Wednesday, September 21, 2011

All Ords Dashboard Update

The Dashboard says:
1. Should have been in 100% cash or 100% short by now (if you short), (but it may be too late to start selling now - see below).
2. There is no uptrend to buy into so don't buy now.
3. Various percentiles of growth and volatility are at about the types of levels for an average/median bottom (based on performance since 1987), so look for a change to an uptrend to buy into.
4. It could still get markedly worse as 2 month, 1 and 2 year percentiles are only at moderately, not extremely low levels.

The macro fundamentals remain negative as Greek interest rates indicate the market thinks default highly likely within 6 months.

The Japanese post bubble experience would treat the All Ord's current  negative growth levels as only around or slightly below median performance (other than for 3 month) and the expectation would be that a bottom was not really likely until negative growth was more extreme (say around 15th percentile) at at least 2 of  1, 2 and 3 years.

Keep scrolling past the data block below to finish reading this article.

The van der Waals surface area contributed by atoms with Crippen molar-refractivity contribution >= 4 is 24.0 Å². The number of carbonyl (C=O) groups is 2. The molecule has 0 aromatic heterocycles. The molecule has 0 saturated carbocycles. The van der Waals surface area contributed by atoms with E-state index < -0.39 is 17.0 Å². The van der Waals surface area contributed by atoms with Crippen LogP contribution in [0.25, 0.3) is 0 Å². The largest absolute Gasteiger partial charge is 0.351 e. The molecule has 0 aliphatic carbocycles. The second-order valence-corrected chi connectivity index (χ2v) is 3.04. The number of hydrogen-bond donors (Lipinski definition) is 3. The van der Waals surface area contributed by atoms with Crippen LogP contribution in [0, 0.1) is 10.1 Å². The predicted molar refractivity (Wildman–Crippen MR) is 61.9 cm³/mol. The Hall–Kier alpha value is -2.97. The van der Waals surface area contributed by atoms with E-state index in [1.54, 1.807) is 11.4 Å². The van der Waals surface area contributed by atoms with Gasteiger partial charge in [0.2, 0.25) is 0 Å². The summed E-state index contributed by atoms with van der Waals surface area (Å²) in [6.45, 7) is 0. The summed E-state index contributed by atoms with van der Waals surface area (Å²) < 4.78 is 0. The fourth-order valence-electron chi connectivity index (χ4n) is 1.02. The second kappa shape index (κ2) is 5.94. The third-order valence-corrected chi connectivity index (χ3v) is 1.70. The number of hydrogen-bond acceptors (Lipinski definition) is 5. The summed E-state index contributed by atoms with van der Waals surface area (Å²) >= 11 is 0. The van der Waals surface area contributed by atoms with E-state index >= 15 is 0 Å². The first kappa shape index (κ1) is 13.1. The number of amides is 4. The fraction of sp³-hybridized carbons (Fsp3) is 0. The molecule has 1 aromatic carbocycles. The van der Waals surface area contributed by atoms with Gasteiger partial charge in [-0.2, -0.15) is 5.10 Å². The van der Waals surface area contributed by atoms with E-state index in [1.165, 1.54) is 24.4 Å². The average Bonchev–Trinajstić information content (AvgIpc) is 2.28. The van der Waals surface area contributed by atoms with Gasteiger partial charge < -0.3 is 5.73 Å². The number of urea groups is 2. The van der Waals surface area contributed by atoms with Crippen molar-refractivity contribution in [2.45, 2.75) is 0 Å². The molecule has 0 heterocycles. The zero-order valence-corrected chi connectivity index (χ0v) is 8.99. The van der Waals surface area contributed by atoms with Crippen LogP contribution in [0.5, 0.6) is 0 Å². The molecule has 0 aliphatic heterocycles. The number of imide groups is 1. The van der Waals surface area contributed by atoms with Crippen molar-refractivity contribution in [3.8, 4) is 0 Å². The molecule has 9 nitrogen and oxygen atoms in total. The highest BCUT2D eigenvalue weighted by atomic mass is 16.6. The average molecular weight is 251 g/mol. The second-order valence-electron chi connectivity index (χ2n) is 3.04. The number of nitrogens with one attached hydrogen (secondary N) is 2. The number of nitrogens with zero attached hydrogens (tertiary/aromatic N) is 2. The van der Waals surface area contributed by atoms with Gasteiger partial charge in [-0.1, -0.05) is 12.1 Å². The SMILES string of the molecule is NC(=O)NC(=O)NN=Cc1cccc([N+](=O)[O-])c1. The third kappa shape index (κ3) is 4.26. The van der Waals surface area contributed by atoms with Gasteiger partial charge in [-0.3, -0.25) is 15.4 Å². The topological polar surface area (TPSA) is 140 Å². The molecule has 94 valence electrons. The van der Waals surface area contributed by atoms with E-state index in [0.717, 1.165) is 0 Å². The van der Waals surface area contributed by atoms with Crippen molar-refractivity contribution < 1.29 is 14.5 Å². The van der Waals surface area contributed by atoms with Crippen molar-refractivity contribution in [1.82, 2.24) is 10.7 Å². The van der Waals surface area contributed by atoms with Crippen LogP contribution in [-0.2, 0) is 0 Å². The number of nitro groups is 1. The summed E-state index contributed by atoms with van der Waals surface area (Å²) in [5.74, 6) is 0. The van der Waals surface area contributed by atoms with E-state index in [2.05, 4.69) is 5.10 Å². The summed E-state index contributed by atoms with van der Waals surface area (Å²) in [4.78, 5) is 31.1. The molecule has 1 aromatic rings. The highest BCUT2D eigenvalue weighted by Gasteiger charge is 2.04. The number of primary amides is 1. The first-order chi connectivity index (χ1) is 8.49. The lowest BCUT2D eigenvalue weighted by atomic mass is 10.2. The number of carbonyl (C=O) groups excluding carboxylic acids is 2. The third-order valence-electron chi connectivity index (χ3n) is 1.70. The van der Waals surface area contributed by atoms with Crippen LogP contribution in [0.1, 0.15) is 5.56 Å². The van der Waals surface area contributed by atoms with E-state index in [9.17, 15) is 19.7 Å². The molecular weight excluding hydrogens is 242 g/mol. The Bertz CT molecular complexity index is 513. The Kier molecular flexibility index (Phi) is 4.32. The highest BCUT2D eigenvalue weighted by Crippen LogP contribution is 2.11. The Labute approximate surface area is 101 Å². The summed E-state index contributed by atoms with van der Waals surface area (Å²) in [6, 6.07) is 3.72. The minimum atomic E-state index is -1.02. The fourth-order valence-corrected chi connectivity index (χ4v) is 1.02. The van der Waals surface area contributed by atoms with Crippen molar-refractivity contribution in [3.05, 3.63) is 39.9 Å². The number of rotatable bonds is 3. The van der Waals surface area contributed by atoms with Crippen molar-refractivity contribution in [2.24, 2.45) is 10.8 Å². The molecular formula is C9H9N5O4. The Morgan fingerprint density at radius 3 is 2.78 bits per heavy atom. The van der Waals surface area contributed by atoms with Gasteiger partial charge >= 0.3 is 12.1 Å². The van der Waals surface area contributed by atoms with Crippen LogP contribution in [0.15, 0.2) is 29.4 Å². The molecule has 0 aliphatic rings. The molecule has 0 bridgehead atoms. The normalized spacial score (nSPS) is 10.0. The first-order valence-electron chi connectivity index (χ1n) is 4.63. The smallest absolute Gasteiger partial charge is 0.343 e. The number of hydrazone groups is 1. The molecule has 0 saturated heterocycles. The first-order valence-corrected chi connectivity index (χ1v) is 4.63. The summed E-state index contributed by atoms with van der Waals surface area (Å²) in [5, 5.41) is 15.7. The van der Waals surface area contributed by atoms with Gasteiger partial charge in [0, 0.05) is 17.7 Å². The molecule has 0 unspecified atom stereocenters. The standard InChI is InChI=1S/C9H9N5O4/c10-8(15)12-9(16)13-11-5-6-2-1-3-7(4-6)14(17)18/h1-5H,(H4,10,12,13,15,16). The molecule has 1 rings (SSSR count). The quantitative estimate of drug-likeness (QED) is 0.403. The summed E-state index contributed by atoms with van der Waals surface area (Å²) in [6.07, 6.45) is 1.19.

Given Zombie Consumers in US and Zombie Sovereigns and Banks in Europe it is quite possible our next ten years will be much more like the Japanese experience than our last 10 years.

David Murray, CEO of Australia's Future Fund is reported (21 Sept 2011- ABC On Line) as saying we likely have 20 years of deleveraging and low growth from major developed countries in front of us.

Monday, September 12, 2011

A Statistical Approach to the Australian All Ordinaries

Buy low, sell high - like motherhood and apple pie, but what is high and what is low?

The answer to this question can be narrowed down by taking a statistical approach to analysis of the recent history of the Australian All Ordinaries.

Excel has a function which allows you to create a percentile analysis of a series of data. This can be applied to a series like the results of calculation of the percentage difference between the All Ords today compared to say 2 months, 1 year and any other number of periods ago. It can also be applied to a series of the volatility, or degree of overbought/sold compared to a benchmark such as the 200 day simple moving average.